His definition of gray social media are interactions that are too small or too disparate to register as “buy now!” signals in most marketing automation software, yet because of offline interactions may be quite meaningful:

I would like to propose today that between dark social media and light social media, there is a third category that is rich in undiscovered marketing opportunity — Gray Social Media. These are the small, still voices who are clearly telling us they’re there, but we can’t detect their quiet signals and capture the data. – Mark W. Schaefer

How do we detect gray social media?

One possible answer is in meta-data. For example, we may be able to identify untracked influencers by who they influence in turn. Take Dawn Gartin, a follower of Mark’s, as mapped below with the orange arrow (Mark is the pink arrow):


Dawn has conversed very briefly with Mark and shared one of his links. It’s not a strong relationship, but it’s a relationship nonetheless. Further, Dawn can activate several other nodes in Mark’s network who can spread the word, such as Eric T. Tung and Laura Pence (@socialsavvygeek).

This is an example of the gray social network. We can find it by looking for those people who appear as “weak” interactions, but still activate other nodes in the network.

How else might you find these gray social networks? Look off of social media. Look to things like the Moz SEO suite to identify new, fresh links that slip in under the radar. Here are a few new links to Mark’s website recently:


Above, we have a Dutch blog on social media strategy linking to Mark as a resource, followed by a podcast, and then further down, a book review of Mark’s Social Media Explained book. How many of these people triggered a monitoring system to notify Mark? I don’t know for sure, but I’d wager that none did, because Mark is a super nice guy who ALWAYS goes out of his way to thank you if he sees it, and it’s clear he didn’t see this update:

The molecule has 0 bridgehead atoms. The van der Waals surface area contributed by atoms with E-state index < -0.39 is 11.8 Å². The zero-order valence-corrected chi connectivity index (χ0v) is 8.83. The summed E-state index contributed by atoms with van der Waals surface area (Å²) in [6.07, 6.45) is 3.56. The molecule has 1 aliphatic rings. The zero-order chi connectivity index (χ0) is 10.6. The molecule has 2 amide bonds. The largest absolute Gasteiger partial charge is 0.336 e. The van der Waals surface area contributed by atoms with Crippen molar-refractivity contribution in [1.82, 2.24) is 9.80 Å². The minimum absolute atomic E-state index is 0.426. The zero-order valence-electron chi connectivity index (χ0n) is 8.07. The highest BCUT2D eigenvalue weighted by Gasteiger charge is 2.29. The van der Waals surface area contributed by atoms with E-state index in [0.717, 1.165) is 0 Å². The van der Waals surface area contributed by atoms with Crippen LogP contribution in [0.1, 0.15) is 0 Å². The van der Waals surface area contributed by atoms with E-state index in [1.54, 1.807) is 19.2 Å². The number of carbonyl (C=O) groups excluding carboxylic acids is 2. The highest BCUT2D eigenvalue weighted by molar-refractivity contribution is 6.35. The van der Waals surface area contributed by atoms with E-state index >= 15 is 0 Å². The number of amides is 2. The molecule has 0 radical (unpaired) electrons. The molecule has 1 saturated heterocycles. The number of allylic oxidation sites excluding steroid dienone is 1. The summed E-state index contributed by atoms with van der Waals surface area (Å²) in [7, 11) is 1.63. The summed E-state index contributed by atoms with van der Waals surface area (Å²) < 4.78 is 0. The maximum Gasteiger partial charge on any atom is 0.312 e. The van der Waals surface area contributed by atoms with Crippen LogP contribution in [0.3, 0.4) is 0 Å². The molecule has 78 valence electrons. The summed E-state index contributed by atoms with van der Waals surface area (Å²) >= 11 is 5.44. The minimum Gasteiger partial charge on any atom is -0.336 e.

Laura Sandonato’s updates were missed by monitoring systems. The Dutch blog above might be ushering Mark into a new market, but because of language differences, become gray social media. The podcast above likely contains references to Mark in the show as well as in the show notes. All of this is gray.

My take on Mark’s theory about gray social media: Gray social media exists inversely proportional to the capabilities of your monitoring and metrics systems. The more resources you’ve devoted to stringent monitoring, the less stuff will fall through the cracks.

The followup question is: how much gray social media can your brand tolerate before its business impact becomes important enough for you to track it?